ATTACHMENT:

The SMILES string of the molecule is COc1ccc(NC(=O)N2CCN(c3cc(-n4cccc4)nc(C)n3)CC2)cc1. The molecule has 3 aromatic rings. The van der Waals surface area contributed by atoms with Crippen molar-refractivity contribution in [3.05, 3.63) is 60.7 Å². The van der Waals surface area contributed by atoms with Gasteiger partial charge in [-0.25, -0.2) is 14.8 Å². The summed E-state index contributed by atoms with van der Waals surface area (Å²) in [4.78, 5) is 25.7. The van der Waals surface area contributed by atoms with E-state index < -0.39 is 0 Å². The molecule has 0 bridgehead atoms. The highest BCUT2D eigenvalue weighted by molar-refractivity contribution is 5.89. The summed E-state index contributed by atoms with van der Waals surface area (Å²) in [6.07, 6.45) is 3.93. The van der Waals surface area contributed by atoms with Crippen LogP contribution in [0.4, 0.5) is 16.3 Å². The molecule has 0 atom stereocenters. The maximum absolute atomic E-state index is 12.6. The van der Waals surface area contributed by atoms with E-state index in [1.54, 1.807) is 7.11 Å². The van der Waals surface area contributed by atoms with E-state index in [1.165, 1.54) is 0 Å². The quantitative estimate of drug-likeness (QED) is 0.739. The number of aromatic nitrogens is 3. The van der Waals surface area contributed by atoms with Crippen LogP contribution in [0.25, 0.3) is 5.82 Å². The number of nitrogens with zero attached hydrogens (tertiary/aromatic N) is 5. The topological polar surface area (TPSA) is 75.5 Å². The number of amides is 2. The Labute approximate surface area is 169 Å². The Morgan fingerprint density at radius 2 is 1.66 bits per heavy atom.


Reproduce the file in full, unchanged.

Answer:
The SMILES string of the molecule is COc1ccc(NC(=O)N2CCN(c3cc(-n4cccc4)nc(C)n3)CC2)cc1. The molecule has 3 aromatic rings. The van der Waals surface area contributed by atoms with Crippen molar-refractivity contribution in [3.05, 3.63) is 60.7 Å². The van der Waals surface area contributed by atoms with Gasteiger partial charge in [-0.25, -0.2) is 14.8 Å². The summed E-state index contributed by atoms with van der Waals surface area (Å²) in [4.78, 5) is 25.7. The van der Waals surface area contributed by atoms with E-state index < -0.39 is 0 Å². The molecule has 0 bridgehead atoms. The highest BCUT2D eigenvalue weighted by molar-refractivity contribution is 5.89. The summed E-state index contributed by atoms with van der Waals surface area (Å²) in [6.07, 6.45) is 3.93. The van der Waals surface area contributed by atoms with Crippen LogP contribution in [0.4, 0.5) is 16.3 Å². The molecule has 0 atom stereocenters. The maximum absolute atomic E-state index is 12.6. The van der Waals surface area contributed by atoms with E-state index in [1.54, 1.807) is 7.11 Å². The van der Waals surface area contributed by atoms with E-state index in [1.165, 1.54) is 0 Å². The quantitative estimate of drug-likeness (QED) is 0.739. The number of aromatic nitrogens is 3. The van der Waals surface area contributed by atoms with Crippen LogP contribution in [0.25, 0.3) is 5.82 Å². The number of nitrogens with zero attached hydrogens (tertiary/aromatic N) is 5. The topological polar surface area (TPSA) is 75.5 Å². The number of amides is 2. The Labute approximate surface area is 169 Å². The Morgan fingerprint density at radius 2 is 1.66 bits per heavy atom.